211 F2d 886 Indian Towing Co v. United States
211 F.2d 886
INDIAN TOWING CO., Inc. et al.
United States Court of Appeals, Fifth Circuit.
April 22, 1954.
Richard B. Montgomery, Jr., New Orleans, La., for appellant.
M. Hepburn Many, Asst. U. S. Atty., New Orleans, La., Paul A. Sweeney, Chief Appellate Sec., Dept. of Justice, Alan S. Rosenthal, Atty., Dept. of Justice, Washington, D. C., Warren E. Burger, Asst. Atty. Gen., George R. Blue, U. S. Atty., New Orleans, La., Leavenworth Colby, Atty., Dept. of Justice, for appellee.
Before HUTCHESON, Chief Judge, and HOLMES and BORAH, Circuit Judges.
Brought under the Federal Tort Claims Act, Sec. 1346(b) Title 28 U.S.C., the suit was for cargo damage from the wetting of the cargo of the Barge AS-16, while in tow of the tug "Navajo", as a result of the grounding of the tug on Chandeleur Island on or about October 1, 1951, "due solely to the failure of the light on the island."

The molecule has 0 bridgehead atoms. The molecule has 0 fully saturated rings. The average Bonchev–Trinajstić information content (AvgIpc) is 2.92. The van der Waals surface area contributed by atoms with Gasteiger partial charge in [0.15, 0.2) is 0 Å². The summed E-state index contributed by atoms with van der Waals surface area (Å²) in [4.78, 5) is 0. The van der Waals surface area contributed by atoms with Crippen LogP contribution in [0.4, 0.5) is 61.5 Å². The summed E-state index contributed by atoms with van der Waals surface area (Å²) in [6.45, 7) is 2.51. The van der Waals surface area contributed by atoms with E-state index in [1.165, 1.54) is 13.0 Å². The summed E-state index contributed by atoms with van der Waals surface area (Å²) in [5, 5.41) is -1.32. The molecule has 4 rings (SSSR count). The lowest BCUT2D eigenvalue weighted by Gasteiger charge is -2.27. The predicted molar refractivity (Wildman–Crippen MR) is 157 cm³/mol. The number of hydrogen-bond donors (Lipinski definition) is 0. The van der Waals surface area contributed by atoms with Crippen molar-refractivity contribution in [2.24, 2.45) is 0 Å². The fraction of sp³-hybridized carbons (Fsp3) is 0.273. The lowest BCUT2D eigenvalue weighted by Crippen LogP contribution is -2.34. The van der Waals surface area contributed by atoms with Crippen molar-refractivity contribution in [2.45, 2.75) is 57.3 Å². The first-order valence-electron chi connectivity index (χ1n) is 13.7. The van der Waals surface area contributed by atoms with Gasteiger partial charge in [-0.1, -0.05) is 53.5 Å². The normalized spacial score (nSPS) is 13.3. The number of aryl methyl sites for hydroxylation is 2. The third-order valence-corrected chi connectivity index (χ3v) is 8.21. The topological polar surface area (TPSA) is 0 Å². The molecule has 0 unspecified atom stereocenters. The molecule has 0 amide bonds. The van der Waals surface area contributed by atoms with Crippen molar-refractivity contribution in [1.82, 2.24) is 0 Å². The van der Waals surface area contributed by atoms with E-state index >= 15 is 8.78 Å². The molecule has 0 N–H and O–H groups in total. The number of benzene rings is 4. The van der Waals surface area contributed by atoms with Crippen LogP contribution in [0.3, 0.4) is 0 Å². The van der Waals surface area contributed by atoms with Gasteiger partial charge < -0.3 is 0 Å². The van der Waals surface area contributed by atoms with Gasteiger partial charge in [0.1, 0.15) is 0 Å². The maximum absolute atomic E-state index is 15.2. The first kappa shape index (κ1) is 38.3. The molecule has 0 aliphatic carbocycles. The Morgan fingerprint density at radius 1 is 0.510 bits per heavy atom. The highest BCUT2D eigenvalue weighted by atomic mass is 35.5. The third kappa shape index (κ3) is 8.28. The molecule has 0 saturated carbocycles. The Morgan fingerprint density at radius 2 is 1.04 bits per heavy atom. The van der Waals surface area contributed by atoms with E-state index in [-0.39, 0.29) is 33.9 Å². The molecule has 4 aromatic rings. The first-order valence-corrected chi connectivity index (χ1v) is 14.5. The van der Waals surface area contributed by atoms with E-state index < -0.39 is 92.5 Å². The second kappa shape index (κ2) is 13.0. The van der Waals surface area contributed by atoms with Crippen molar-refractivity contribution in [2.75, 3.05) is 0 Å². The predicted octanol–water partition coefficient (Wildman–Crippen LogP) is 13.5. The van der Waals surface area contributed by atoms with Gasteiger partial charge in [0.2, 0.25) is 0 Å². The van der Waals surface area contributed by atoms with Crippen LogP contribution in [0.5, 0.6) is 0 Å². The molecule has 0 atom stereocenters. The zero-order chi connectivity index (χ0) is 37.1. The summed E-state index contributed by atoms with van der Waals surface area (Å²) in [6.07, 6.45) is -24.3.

The claim was that the failure of the light was due to the negligence of Chief Petty Officer Stone and other officers and members of the Coast Guard in charge of "aids to navigation" in failing to properly check the light to see whether it was operating properly between September 7th and October 1st, and that the grounding of the tug was due to the negligence of the Coast Guard in maintaining and servicing the light and in not notifying vessels that it was not functioning.
The United States filing a motion to dismiss, the motion was sustained on the authority of Dalehite v. U. S., 346 U.S. 15, 73 S.Ct. 956, 97 L.Ed. 1427.
Appealing from the order, appellants are here insisting that the facts alleged as ground for recovery here do not bring the case within the facts of, or the reasons for, the decision in the Delehite case while appellee as vigorously insists that that decision and the decision in the Feres case1 are controlling here.
We are of the clear opinion that this is so, and that, under the principles, governing the liability of the United States under the invoked act, laid down in those cases, the judgment must be affirmed.
1. Feres v. United States, 340 U.S. 135, 71 S.Ct. 153, 95 L.Ed. 152.